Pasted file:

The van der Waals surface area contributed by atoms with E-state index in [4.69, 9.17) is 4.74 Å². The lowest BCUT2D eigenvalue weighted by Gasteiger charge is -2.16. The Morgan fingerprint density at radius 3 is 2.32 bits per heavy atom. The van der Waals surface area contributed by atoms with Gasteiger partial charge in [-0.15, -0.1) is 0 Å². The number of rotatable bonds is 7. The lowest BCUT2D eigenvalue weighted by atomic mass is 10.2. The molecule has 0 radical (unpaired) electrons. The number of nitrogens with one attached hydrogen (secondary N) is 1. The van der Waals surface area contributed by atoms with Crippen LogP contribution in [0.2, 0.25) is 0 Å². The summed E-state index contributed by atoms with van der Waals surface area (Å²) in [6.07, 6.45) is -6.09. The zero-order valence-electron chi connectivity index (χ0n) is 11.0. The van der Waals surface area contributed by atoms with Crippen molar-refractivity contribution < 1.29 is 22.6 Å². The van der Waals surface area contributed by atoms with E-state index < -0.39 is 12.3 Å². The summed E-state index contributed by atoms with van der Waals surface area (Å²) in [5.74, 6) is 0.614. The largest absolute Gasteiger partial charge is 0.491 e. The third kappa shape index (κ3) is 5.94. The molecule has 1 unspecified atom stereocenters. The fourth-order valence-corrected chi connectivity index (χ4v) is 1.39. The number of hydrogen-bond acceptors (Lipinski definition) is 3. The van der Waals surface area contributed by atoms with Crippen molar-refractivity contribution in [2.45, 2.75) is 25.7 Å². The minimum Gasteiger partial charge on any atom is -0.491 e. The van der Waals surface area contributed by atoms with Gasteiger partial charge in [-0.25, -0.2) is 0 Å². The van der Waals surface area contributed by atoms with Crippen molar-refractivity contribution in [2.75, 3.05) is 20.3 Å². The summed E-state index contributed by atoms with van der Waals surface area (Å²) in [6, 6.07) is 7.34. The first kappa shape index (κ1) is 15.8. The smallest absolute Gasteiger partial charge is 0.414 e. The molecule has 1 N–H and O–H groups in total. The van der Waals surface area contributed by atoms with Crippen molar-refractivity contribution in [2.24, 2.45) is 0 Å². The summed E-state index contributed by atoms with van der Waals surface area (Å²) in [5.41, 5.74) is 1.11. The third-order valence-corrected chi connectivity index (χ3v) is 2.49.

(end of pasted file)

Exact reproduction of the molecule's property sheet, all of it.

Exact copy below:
The van der Waals surface area contributed by atoms with E-state index in [4.69, 9.17) is 4.74 Å². The lowest BCUT2D eigenvalue weighted by Gasteiger charge is -2.16. The Morgan fingerprint density at radius 3 is 2.32 bits per heavy atom. The van der Waals surface area contributed by atoms with Gasteiger partial charge in [-0.15, -0.1) is 0 Å². The number of rotatable bonds is 7. The lowest BCUT2D eigenvalue weighted by atomic mass is 10.2. The molecule has 0 radical (unpaired) electrons. The number of nitrogens with one attached hydrogen (secondary N) is 1. The van der Waals surface area contributed by atoms with Crippen LogP contribution in [0.2, 0.25) is 0 Å². The summed E-state index contributed by atoms with van der Waals surface area (Å²) in [6.07, 6.45) is -6.09. The zero-order valence-electron chi connectivity index (χ0n) is 11.0. The van der Waals surface area contributed by atoms with Crippen molar-refractivity contribution < 1.29 is 22.6 Å². The van der Waals surface area contributed by atoms with E-state index < -0.39 is 12.3 Å². The summed E-state index contributed by atoms with van der Waals surface area (Å²) in [5.74, 6) is 0.614. The largest absolute Gasteiger partial charge is 0.491 e. The third kappa shape index (κ3) is 5.94. The molecule has 1 unspecified atom stereocenters. The fourth-order valence-corrected chi connectivity index (χ4v) is 1.39. The number of hydrogen-bond acceptors (Lipinski definition) is 3. The van der Waals surface area contributed by atoms with Crippen molar-refractivity contribution in [2.45, 2.75) is 25.7 Å². The minimum Gasteiger partial charge on any atom is -0.491 e. The van der Waals surface area contributed by atoms with Gasteiger partial charge in [-0.25, -0.2) is 0 Å². The van der Waals surface area contributed by atoms with Crippen molar-refractivity contribution in [2.75, 3.05) is 20.3 Å². The summed E-state index contributed by atoms with van der Waals surface area (Å²) in [6, 6.07) is 7.34. The first kappa shape index (κ1) is 15.8. The smallest absolute Gasteiger partial charge is 0.414 e. The molecule has 1 N–H and O–H groups in total. The van der Waals surface area contributed by atoms with Crippen molar-refractivity contribution in [2.24, 2.45) is 0 Å². The summed E-state index contributed by atoms with van der Waals surface area (Å²) in [5.41, 5.74) is 1.11. The third-order valence-corrected chi connectivity index (χ3v) is 2.49.